The China (Shanghai) Pilot Free Trade Zone, the first of its kind in the country, is turning into a true test case for China’s further opening-up, and is attracting thousands of companies from both home and abroad.
The negative list system, which was introduced when the Shanghai FTZ was unveiled five years ago, has been a major breakthrough for the management of foreign investment.
While there were 190 measures restricting or prohibiting foreign investment in the initial version, the number has been downsized to 45 in the latest version jointly released by the National Development and Reform Commission and the Ministry of Commerce in July.
“The negative list is an important fundamental policy innovation,” said Zhu Min, deputy director of the Shanghai Development and Reform Commission.
“Shanghai has a longer history in terms of the development of a more open economy. The demand seen in this city is sometimes ahead of other parts of China. Therefore, the policies implemented in the Shanghai FTZ should be replicated and promoted in other cities in the country,” he said.
Regarding the achievements that the zone has made over the past few years, President Xi Jinping said during his keynote speech at the opening ceremony of the recent China International Import Expo that the Shanghai FTZ will be further expanded.
Once implemented, it will be the second time for the zone to include a new section, with the first expansion undertaken in late 2014.
Zhao Xiaolei, director of the Collaborative Innovation Center of the China Pilot Free Trade Zone at Shanghai University of Finance and Economics, said the expansion will further promote free trade and indicates a more convenient investment environment in the municipality.
The large number of overseas companies settling down in the Shanghai FTZ demonstrates the allure of the zone. By the end of June, 8,696 foreign-invested companies had been registered in the zone, with total contractual foreign capital topping $110 billion.
ACC Lab, specializing in the testing of foods and dietary supplements, was registered in the Shanghai FTZ in 2015. The company obtained a business license within two weeks, which helped it achieve rapid growth in the domestic market.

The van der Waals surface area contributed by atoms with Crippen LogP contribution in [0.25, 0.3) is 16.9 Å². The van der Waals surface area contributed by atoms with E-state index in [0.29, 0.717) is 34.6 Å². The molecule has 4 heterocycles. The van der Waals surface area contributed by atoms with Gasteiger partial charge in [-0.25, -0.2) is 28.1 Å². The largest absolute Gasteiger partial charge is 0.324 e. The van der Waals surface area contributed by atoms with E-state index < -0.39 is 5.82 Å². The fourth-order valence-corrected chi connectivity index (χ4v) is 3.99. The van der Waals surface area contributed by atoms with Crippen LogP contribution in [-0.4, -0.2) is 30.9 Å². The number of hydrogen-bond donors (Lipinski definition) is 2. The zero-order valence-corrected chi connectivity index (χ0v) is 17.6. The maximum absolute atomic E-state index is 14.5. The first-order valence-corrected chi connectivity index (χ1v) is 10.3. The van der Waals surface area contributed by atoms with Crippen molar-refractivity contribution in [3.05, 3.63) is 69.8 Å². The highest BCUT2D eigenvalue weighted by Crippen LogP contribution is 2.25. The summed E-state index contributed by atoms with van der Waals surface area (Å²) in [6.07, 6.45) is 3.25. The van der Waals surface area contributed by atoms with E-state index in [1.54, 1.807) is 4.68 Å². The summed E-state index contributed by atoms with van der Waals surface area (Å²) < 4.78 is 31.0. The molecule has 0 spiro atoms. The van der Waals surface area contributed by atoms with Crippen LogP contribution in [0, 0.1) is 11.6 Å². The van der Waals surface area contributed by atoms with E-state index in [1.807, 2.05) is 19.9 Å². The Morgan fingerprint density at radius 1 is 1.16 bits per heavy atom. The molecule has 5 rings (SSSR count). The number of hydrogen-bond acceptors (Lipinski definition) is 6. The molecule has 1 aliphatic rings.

“We could hardly imagine how we would be able to make this business happen if not for the negative list,” said Si Rong, executive president of ACC.
In line with central government guidelines, Shanghai has focused on opening-up policies in modern services and advanced manufacturing industries. By June, more than 2,600 detailed opening-up policies had been implemented, covering financial leasing, commercial operations and construction design.
Jiang Tai Reinsurance Brokers was founded in the Shanghai FTZ in December 2015.
In addition to being China’s first reinsurance company, it was also the first financial institution to obtain a business license thanks to government efforts to cut red tape.
Shen Kaitao, chairman and CEO of Jiang Tai, said that thanks to accelerated policy innovations in the zone, the company can bring international quality reinsurance products and services to the Chinese market.
The free trade account mechanism within the Shanghai FTZ has been an important tool in facilitating the development of the real economy. More than 38,000 Chinese and overseas companies have registered more than 72,000 FTAs in Shanghai. Total cross-border settlements stand at 25.9 trillion yuan ($3.7 trillion), reaching 161 countries and regions.
According to Shi Liya, deputy inspector at the Shanghai head office of the People’s Bank of China, one important function of the FTA is to help companies seek cross-border financing so that they can best use the resources both in China and abroad. The total amount of such financing under the FTAs has reached 1.36 trillion yuan.
“The ultimate goal of the innovative financial policies introduced in the Shanghai FTZ is to help companies seek substantial growth and get real benefits,” she said.